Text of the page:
US7079420Dec 30, 2003Jul 18, 2006Saifun Semiconductors Ltd.Method for operating a memory device
US7266014 *Aug 1, 2005Sep 4, 2007Macronix International Co., LtdMethod of operating non-volatile memory device
US20010006477Feb 28, 2001Jul 5, 2001Banks Gerald J.Electrically alterable non-volatile memory with n-bits per cell
US20020004878Jul 22, 1998Jan 10, 2002Robert NormanSystem and method which compares data preread from memory cells to data to be written to the cells
US20020004921Jun 8, 2001Jan 10, 2002Hitachi, Ltd.Method of deciding error rate and semiconductor integrated circuit device
US20020057599 *May 1, 2001May 16, 2002Mitsubishi Denki Kabushiki KaishaNonvolatile semiconductor memory device having reduced erase time and method of erasing data of the same
US20020064911Aug 28, 2001May 30, 2002Boaz EitanNon-volatile electrically erasable and programmable semiconductor memory cell utilizing asymmetrical charge trapping
US20020132436Jan 18, 2001Sep 19, 2002Ron EliyahuEEPROM array and method for operation thereof
US20020140109Dec 22, 1999Oct 3, 2002Ali KeshavarziDecoupling capacitors for thin gate oxides
US20020145465Apr 5, 2001Oct 10, 2002Joseph ShorEfficient charge pump apparatus and method for operating the same
US20020191465Apr 25, 2001Dec 19, 2002Eduardo MaayanMethod for operation of an EEPROM array, including refresh thereof
US20020199065Jun 20, 2001Dec 26, 2002Sreenivas SubramoneyMethod for using cache prefetch feature to improve garbage collection algorithm
US20030001213Mar 25, 2002Jan 2, 2003Chinatech CorporationHigh density read only memory and fabrication method thereof
US20030021149 *Oct 18, 2001Jan 30, 2003So Hock C.Multi-bit-per-cell flash EEPROM memory with refresh
US20030021155Apr 9, 2001Jan 30, 2003Yachareni Santosh K.Soft program and soft program verify of the core cells in flash memory array
US20030072192May 28, 2002Apr 17, 2003Ilan BloomProgramming of nonvolatile memory cells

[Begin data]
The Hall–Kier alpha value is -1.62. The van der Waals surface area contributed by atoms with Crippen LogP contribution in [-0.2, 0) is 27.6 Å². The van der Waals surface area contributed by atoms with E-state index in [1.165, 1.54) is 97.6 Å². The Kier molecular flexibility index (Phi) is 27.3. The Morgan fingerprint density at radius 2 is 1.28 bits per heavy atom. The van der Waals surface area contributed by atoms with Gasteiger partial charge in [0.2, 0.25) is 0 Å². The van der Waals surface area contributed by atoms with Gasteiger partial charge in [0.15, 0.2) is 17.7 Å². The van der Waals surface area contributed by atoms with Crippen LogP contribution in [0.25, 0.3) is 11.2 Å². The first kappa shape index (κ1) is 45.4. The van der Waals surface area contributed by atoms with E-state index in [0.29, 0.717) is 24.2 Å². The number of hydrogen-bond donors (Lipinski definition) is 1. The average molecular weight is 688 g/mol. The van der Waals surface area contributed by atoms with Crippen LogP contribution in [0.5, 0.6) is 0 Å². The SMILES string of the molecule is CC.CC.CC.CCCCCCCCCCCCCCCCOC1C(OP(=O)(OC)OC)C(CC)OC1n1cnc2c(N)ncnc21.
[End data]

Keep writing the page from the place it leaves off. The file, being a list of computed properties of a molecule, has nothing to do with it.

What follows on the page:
US20030076710Oct 24, 2001Apr 24, 2003Yair SoferMethod for erasing a memory cell
US20030095439 *Nov 20, 2001May 22, 2003Texas Instruments IncorporatedMethod and system for minimizing bit stress in a non-volatile memory during erase operations
US20030117841Feb 3, 2003Jun 26, 2003Fujitsu LimitedNon-volatile semiconductor storage device and method of reading out data
US20030131186Dec 20, 2002Jul 10, 2003Wolfgang BuhrMethod and arrangement for programming and verifying EEPROM pages and a corresponding computer software product and a corresponding computer-readable storage medium
US20030134476Jan 17, 2002Jul 17, 2003Yakov RoizinOxide-nitride-oxide structure
US20030142544Aug 5, 2002Jul 31, 2003Eduardo MaayanMass storage array and methods for operation thereof
US20030145176Aug 5, 2002Jul 31, 2003Ran DvirMass storage device architecture and operation
US20030145188Aug 5, 2002Jul 31, 2003Zeev CohenLook ahead methods and apparatus
US20030155659Feb 19, 2002Aug 21, 2003Vani VermaMemory module having interconnected and stacked integrated circuits
US20030190786Apr 8, 2002Oct 9, 2003Ramsbey Mark T.Memory manufacturing process with bitline isolation
US20030197221Mar 14, 2003Oct 23, 2003Fujitsu LimitedNon-volatile semiconductor memory and method of manufacturing the same
US20030202411Apr 29, 2002Oct 30, 2003Shigekazu YamadaSystem for control of pre-charge levels in a memory device
US20030206435Jun 5, 2003Nov 6, 2003Fujitsu LimitedNonvolatile semiconductor storage device and data erasing method
US20030208663May 1, 2002Nov 6, 2003Van Buskirk Michael A.System and method for multi-bit flash reads using dual dynamic references